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Emotional fallout: Little Emperors brings China’s one-child policy to the stage

Diana (Xiaojie) Lin as the mother in Little Emperors. Tim Grey

Emotional fallout: Little Emperors brings China’s one-child policy to the stage

China’s one-child policy officially ended in 2016. Little Emperors, currently showing at Melbourne’s Malthouse Theatre, proffers a timely and tantalising glimpse into the society the policy created over the past three decades.

The title refers to “little emperor syndrome”, which has been described as a behavioural time-bomb. It argues that the 1979 one-child policy flipped China’s traditional culture of filial piety (respect for one’s parents and grandparents).

Instead, the policy created a “4-2-1” family configuration (four grandparents, two parents and one child). The policy also played a role in China’s ageing population, and probably an increasing proportion of males, at least partly due to the abortion of female embryos.

Combined with economic growth, increased family income, and parents who feel they lost opportunities in Mao’s Cultural Revolution, the stereotype of the little emperors is a generation of single children who are pampered to the hilt while being pushed to the extreme in academic, professional and matrimonial excellence.

However while some claim this may cause significant stunting in social and emotional growth in the children of this era, others suggest there is no demonstrable significant impact. In practical terms a shift towards more men and older people has potentially deep ramifications for individuals, families and society as a whole.

Yuchen Wang as Kevin. The stereotype of the little emperor is a generation of pampered children. Tim Grey

Director Wang Chong’s Little Emperors sets out to take us deep into the lives of those wrapped up in this radical political experiment. In creating the piece, writer Lachlan Philpott interviewed a large number of people, and worked closely with Wang Chong to incorporate aspects of the director’s story.

Little Emperors focuses on one Beijing family, one of the few who had two children. As children, the older daughter Huishan or Flora (Alice Qin) let slip to a playground friend that she had a younger brother, Kevin (Yuchen Wang). As a result, their father sent Kevin away to boarding school rather than pay the government-imposed fine.

We meet these children in their thirties, a disparate family which has been torn apart by a government system. There is an emotional turmoil bubbling away beneath the surface, never clearly expressed to each other or even to themselves, that is fed by a backlog of hurt, loneliness and frustration.

The fears of their ailing and ageing mother Bonny (Diana (Xiaojie) Lin) are projected onto her daughter as constant criticism and pressure to be married, while the daughter deals with her own sense of failure, her mother’s expectations, and grief.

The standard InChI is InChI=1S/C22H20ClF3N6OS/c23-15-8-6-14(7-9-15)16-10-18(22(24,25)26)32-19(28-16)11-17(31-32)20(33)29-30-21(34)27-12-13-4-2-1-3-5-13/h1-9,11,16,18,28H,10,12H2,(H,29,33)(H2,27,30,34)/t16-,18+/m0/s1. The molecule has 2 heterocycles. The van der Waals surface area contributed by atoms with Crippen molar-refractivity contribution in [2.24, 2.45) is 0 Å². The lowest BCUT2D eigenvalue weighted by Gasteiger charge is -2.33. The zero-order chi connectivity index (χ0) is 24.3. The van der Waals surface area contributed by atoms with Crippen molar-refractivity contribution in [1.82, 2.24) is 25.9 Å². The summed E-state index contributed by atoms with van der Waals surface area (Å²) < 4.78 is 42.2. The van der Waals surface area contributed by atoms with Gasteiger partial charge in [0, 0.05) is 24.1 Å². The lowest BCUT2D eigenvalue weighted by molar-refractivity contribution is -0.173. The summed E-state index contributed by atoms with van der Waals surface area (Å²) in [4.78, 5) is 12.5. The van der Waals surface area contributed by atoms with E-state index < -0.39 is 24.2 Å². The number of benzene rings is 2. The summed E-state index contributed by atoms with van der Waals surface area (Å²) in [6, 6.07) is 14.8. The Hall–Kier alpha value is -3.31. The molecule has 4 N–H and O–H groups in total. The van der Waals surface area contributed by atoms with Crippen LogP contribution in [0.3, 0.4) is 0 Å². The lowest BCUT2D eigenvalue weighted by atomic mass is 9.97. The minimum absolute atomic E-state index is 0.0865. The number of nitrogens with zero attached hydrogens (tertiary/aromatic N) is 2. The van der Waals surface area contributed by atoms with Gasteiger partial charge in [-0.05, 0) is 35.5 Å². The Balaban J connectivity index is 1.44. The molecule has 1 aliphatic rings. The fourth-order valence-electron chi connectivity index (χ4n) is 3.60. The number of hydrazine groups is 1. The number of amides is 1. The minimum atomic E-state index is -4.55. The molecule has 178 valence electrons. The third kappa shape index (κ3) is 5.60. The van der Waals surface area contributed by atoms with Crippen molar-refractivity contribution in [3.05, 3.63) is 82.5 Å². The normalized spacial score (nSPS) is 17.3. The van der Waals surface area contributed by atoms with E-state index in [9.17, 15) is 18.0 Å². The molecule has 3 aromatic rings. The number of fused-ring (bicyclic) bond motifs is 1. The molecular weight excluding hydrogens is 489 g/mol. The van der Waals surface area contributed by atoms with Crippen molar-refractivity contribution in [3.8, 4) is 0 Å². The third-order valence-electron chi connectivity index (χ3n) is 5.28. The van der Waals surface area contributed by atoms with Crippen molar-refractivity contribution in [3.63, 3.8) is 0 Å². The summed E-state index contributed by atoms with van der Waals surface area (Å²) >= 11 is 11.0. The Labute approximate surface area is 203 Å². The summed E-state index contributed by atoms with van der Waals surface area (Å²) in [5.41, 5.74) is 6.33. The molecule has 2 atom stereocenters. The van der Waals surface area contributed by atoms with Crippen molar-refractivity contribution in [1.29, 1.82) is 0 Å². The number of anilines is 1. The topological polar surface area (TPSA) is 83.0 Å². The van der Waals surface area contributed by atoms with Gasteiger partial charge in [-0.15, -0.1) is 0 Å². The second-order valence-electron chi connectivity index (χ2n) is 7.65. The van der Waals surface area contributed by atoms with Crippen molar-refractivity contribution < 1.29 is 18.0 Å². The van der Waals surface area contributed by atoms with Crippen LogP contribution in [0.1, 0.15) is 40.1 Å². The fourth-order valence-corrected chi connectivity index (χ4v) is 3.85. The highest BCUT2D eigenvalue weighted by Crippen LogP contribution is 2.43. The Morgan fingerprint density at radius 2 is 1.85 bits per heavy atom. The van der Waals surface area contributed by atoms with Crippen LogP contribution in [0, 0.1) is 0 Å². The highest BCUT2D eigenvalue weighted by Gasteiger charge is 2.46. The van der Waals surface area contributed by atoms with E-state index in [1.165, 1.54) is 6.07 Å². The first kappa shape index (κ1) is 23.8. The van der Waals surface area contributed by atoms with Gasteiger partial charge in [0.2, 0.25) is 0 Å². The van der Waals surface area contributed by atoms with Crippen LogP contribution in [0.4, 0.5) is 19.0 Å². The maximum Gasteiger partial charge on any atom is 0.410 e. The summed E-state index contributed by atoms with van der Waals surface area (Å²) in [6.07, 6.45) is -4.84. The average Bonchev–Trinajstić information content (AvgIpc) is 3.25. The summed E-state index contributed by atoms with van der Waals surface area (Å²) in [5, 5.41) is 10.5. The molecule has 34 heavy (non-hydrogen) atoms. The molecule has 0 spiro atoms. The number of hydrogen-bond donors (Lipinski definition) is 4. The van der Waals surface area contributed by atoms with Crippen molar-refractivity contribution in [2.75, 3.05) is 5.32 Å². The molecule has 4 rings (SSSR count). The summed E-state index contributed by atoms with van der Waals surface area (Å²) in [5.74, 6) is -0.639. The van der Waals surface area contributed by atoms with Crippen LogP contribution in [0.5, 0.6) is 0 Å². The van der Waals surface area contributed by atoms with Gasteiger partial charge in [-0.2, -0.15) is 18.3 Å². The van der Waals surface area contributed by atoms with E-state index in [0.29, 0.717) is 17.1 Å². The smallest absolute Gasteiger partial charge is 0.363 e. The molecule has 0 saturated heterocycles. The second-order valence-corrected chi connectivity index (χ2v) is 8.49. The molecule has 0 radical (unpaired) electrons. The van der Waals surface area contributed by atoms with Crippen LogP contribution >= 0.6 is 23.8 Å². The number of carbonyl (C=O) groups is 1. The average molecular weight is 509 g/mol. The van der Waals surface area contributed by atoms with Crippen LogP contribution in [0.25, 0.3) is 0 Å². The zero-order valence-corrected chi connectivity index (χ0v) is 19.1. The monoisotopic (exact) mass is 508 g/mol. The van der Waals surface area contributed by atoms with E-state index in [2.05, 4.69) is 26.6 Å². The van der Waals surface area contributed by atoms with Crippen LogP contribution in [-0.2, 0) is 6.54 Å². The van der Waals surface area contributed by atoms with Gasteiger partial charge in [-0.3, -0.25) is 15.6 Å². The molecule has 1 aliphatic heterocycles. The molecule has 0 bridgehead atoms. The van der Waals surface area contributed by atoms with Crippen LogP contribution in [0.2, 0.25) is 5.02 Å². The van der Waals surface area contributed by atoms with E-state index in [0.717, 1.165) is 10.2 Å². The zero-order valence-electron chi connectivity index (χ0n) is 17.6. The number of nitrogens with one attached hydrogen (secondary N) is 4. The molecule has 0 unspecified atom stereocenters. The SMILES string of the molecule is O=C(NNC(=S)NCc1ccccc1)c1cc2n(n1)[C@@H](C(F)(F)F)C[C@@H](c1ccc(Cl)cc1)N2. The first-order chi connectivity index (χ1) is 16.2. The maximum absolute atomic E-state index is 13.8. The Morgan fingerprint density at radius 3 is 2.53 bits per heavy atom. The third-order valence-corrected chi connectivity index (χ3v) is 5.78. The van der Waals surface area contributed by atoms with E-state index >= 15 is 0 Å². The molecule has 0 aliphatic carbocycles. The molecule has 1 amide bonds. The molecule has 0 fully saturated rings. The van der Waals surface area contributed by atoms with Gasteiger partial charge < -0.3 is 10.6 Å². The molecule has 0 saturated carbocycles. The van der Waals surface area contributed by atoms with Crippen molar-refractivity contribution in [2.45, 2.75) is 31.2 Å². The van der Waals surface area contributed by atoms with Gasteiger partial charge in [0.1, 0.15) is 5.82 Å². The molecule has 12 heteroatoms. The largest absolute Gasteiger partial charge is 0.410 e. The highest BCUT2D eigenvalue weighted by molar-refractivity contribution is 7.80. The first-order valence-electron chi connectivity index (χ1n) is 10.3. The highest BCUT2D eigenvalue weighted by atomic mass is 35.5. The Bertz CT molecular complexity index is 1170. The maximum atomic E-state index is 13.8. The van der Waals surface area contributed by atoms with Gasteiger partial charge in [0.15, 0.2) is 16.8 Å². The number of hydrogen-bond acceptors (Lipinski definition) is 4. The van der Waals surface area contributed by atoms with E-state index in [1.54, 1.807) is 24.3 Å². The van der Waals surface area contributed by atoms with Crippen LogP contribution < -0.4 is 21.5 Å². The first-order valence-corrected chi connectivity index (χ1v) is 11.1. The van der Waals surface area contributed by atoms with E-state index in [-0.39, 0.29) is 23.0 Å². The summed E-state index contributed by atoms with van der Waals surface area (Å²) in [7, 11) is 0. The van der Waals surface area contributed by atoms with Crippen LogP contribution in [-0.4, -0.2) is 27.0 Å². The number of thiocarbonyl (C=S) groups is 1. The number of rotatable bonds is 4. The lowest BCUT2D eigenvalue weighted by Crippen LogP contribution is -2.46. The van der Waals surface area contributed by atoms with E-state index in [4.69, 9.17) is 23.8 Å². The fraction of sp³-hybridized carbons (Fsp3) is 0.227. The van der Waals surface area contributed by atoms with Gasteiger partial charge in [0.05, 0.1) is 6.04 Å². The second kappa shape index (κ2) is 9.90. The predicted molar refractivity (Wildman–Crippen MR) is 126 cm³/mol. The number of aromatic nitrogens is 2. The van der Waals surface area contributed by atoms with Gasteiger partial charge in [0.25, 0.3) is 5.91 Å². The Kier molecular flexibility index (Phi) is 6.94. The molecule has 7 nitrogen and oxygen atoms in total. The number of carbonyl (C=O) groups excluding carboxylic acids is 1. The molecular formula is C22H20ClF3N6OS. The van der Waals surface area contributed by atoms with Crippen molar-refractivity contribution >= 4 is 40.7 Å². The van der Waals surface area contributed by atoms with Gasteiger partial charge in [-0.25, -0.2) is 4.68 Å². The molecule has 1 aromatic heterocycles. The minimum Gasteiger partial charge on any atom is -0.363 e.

Kevin, as the distant “secret child” in Australia, is directing plays rather than completing an engineering degree, and shuns opportunities to connect with his “lost” family.

Through these three characters Philpott has woven a number of symptoms of the “syndrome” and the different ways it can affect its sufferers. Liam Maguire is a fourth character who gives us the view of “the outsider” in Australia.

Alice Qin as the daughter. The entire play is performed in a foot of water. Tim Grey

Wang Chong has made some very bold choices in the design and setting of the piece. Most striking is the choice to have the entire play submerged in a foot of water, with the actors wading, balancing on chairs, falling, splashing and floating in various moments of the play.

While it is a novel choice, it seems to impede the actors in their story-telling, and doesn’t give the audience enough metaphorical pay-off to compensate for the drag it places on the action.

The play also heavily utilises real-time projections of scenes set behind the backdrop, which causes something of a disconnect between the actors and the audience, and between the actors themselves.

This may have been the intention. But it distances the audience from the soul of the play too much to allow enough energy or engagement to drive the story. Simple elements of craft also appeared to be lost in the staging, and at times a lack of diction and volume from the performers meant that sentences and meaning were lost.

The choice to tell the story in both Mandarin and English with subtitles for both was quite effective, and in many respects gave us the moments when the actors were most connected to the text. Diana (Xiaojie) Lin gave us some delightful comedic moments as the intense mother, and Maguire grounded and gave life to the story each time he entered the stage.

Overall Philpott’s script has a lot of heart, texture and life that wants to be heard, but was restricted by staging choices. A simpler production would have been enough to give the audience the connection into the world that they wanted for a subject that is so rich.

Little Emperors is showing at the Malthouse Theatre, Melbourne, until February 26.